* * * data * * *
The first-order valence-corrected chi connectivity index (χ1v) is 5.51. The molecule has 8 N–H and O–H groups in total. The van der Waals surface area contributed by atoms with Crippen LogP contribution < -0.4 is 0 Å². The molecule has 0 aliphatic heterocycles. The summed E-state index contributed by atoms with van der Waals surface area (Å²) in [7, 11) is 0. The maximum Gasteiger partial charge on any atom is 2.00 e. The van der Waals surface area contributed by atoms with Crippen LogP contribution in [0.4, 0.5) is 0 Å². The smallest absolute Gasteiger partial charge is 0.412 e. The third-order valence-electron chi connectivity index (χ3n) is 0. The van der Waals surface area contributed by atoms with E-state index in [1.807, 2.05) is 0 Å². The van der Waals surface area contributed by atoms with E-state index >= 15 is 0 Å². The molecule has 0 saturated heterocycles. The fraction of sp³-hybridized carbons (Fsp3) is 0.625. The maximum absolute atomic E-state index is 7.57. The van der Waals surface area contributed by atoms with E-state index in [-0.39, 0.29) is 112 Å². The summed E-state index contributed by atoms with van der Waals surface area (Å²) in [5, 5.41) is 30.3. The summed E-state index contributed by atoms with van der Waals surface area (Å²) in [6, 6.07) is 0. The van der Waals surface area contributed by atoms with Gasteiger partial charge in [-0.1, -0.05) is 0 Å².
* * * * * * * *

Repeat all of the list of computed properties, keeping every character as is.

The first-order valence-corrected chi connectivity index (χ1v) is 5.51. The molecule has 8 N–H and O–H groups in total. The van der Waals surface area contributed by atoms with Crippen LogP contribution < -0.4 is 0 Å². The molecule has 0 aliphatic heterocycles. The summed E-state index contributed by atoms with van der Waals surface area (Å²) in [7, 11) is 0. The maximum Gasteiger partial charge on any atom is 2.00 e. The van der Waals surface area contributed by atoms with Crippen LogP contribution in [0.4, 0.5) is 0 Å². The smallest absolute Gasteiger partial charge is 0.412 e. The third-order valence-electron chi connectivity index (χ3n) is 0. The van der Waals surface area contributed by atoms with E-state index in [1.807, 2.05) is 0 Å². The van der Waals surface area contributed by atoms with E-state index >= 15 is 0 Å². The molecule has 0 saturated heterocycles. The fraction of sp³-hybridized carbons (Fsp3) is 0.625. The maximum absolute atomic E-state index is 7.57. The van der Waals surface area contributed by atoms with E-state index in [-0.39, 0.29) is 112 Å². The summed E-state index contributed by atoms with van der Waals surface area (Å²) in [5, 5.41) is 30.3. The summed E-state index contributed by atoms with van der Waals surface area (Å²) in [6, 6.07) is 0. The van der Waals surface area contributed by atoms with Gasteiger partial charge in [-0.1, -0.05) is 0 Å².